conversations with hank


Me: (in bed, sick, suffering from a raging headache and exhausted from the previous nights bout of pain-somina)

Hank: Hey, mama.

Me: Howdy, sailor. What’s shaking?

Hank: I am getting ready for bed. What are you doing?

Me: Netflix and chill, my head hurts too much to read right now.

Hank: I’m sorry, can I watch with you for a bit? My head hurts, too. I drank some of your tea and papa gave me a little medicine.

Me: Well, aren’t we a pair of jars.** You can join me, but I am afraid that the novela (soap opera) I am watching is very sad at the moment. Can you handle some sadness?

Hank: Maybe. What is happening?

Me: (pointing to the paused screen) This man is very sick and he is going to die.

Hank: That is very sad. (pause) Mama, does it hurt when you die?

Me: No, not usually, but it can. Your brain is marvelously helpful when it comes to pain so if it does hurt it is only for a moment and then your body goes into shock which takes the pain away so don’t be afraid of pain. More often than not people die dreaming.

Hank: Really?

Me: Yup. Either they’re dreaming naturally or a doctor has given a medicine to help them relax and peacefully dream away. (pause) Are you afraid of dying?

Hank: Um… I don’t know. I think I am afraid of the sadness and if it is scary and things like that.

Me: Nobel fears. Totally justified.

Hank: But then you go to heaven.

Me: That is one name for it. In truth, no one really knows. As it should be the next journey is a mystery. You wouldn’t want to read the book if you knew the ending.

Hank: You say that a lot, but I don’t know what that means all the time.

Me: It’s a metaphor. Let me try another. If you watched a movie would you want to read the book no matter how different and amazing it was?

Hank: (giggling) No. I understand now.

Me: Death must be a mystery so we get the most out of our life. We all die. All of us and at varying times, but that isn’t the sadness for the person who dies, the sadness is for the people who live without them. Our bodies are fragile, Hank, but we are not our bodies. You are not a body, but a soul, uma alma. Your body is merely the house for your soul. Your body is like a snail shell. A beautiful snail shell that is half of your papa and half of me and a mix of all of our ancestors who lived before us. I don’t know what happens when we die, but I do know this and with all my heart: Life isn’t easy, but it is worth it. Life is very short, very precious and love is why we’re here.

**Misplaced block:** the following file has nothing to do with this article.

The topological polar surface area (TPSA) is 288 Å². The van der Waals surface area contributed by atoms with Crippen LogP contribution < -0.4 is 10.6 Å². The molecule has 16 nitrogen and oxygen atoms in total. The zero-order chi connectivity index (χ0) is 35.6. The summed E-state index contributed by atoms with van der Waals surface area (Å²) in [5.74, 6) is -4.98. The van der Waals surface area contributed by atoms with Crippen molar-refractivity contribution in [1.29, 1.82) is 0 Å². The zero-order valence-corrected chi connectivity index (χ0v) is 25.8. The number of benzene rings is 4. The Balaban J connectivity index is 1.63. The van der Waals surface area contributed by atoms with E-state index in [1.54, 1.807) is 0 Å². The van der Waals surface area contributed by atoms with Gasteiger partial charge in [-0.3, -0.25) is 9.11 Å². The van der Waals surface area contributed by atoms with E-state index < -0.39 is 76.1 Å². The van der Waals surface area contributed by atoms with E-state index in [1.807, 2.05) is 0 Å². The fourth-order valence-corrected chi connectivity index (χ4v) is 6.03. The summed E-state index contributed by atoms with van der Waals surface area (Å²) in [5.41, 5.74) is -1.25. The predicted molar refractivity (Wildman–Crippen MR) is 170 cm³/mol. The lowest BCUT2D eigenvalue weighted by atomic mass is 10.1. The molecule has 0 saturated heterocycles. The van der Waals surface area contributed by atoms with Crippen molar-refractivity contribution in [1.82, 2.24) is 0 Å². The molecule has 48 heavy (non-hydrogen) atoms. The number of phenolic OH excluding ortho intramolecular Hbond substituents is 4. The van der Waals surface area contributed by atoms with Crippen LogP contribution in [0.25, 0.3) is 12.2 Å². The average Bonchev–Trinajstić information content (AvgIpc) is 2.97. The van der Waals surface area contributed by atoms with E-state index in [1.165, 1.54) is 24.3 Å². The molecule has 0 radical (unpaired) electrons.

Hank: How do you know?

Me: I know it in my bones. I have always known, even when I was little. Religions are just the words, teachings and ideas used by people and cultures to explain life and all religions have two things in common: faith and love.

Hank: What is faith?

Me: Fé, convicção (faith, conviction). It is the knowing, the conviction that something is true beyond proof. Faith and love have the same core: we don’t know why, there is no real proof, it just is. I love you. I don’t need proof or why. I just do. The why is irrelevant? It’s a mystery.

Hank: And you need the mystery to get to the end.

Me: I never thought of it that way, but that is exactly what I am trying to say. Thank you. Loving is risky and a lot can go wrong, but without it the rest of life doesn’t matter. And it isn’t just the love of people it is love of all things. The love of animals and nature and books and art and the sea and snuggling under blankets and hot chocolate and ice cream and Hogwarts and sunsets and hedgehogs…

Hank: (giggling)

Me: …and technology and penguins and vlogs and windmills and caves and Nerdfighteria and broccoli and stardust and fairies and magic and gravel roads and dusty cars and music and fireflies…
Love is your last chance. There is nothing else on earth to keep you here.***

Hank: (leaning into my shoulder) I get it now.

Me: (deep breath) Do you want to watch this novela (soap opera) with me?

Hank: I do. A little sadness is good sometimes. (deep sigh) I will just cry and that’s okay.

Me: That is perfectly okay. (pushing play)


** “Mas que belo par de jarras,” (what a beautiful pair of jars) is a Portuguese expression normally delivered sarcastically when encountering odd fellows, stray cats or a couple of grandpas swapping lies on a park bench.

***Modified quote from Louis Aragon which reads: Love is your last chance. There is really nothing else on earth to keep you there.